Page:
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Reviewed by Joel R. Dennstedt for Readers' Favorite
A short novella, Remember by Joan Carney is a quickly read addition to the genre of holiday romances, written in a style meant to please the young at heart. Gracie, a twenty-something single woman, suffers the decidedly contemporary accident of falling into a mall fountain because she is mindlessly texting on her phone, where she promptly drowns. Not completely, however, because Santa Claus saves her life while his elf is calling 911. When Gracie begins to recover in the hospital, she has no coherent memory left, no recollections, not even of her name, and especially not of the manly apparition who comes seductively to haunt her in her new condition, nor for the dreamlike spectre of another who conjures up within her only the vaporous sense of physical unease. The first suffuses her with warm, romantic feelings; the other manages to instill in her only the nervous remembrance of proximate fear. Jack and Todd: youngish men seen through the youngish eyes of a youngish woman.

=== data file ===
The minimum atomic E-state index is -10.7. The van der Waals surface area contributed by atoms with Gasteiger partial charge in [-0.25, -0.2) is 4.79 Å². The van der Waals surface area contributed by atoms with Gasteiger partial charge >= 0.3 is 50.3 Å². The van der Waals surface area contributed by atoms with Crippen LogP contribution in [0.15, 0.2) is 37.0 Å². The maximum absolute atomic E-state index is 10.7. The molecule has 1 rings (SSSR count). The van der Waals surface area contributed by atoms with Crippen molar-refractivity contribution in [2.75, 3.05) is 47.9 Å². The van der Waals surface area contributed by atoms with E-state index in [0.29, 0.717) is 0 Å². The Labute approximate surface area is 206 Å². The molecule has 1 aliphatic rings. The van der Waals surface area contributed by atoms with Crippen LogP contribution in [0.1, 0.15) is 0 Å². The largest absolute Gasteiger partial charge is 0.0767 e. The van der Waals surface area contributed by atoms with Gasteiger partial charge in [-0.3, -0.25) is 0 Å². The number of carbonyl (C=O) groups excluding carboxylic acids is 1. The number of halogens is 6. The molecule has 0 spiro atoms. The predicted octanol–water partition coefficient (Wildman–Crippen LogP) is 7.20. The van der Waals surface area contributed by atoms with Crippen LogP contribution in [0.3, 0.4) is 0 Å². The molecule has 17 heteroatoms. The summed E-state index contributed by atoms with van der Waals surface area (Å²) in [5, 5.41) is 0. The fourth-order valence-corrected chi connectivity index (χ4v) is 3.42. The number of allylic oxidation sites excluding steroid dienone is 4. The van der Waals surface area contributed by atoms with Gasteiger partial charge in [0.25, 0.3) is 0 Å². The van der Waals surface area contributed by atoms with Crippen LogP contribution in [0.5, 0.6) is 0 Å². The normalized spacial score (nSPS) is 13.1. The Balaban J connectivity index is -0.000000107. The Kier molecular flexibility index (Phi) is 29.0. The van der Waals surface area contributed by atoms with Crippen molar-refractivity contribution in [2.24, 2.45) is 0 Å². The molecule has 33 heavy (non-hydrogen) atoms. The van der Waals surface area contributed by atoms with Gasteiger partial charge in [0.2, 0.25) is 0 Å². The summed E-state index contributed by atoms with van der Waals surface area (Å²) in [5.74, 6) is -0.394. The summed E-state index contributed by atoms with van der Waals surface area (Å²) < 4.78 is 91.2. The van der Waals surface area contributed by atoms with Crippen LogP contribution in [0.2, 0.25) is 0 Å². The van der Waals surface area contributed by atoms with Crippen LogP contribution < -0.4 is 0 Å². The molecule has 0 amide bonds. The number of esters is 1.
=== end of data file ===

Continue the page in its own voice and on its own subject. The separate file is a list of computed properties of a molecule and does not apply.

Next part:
Told with the hyperbolic, vernacular vocabulary of contemporary romance, Remember by Joan Carney resonates with the dramatic style popular in teenage circles, and the story should find its appropriate audience and popularity there. Narrated with the alacrity of a short story and the humor of a tall tale told rapidly to friends, Remember will be remembered by the appreciative reader for the velocity of its movement and the quickness of its read. As Gracie finds her rapid way back to self-recollection and her involvement with men both good and bad, a climax meant to satisfy one’s need for delayed gratification leads the observer, after some necessary twists and turns, to a satisfactory conclusion.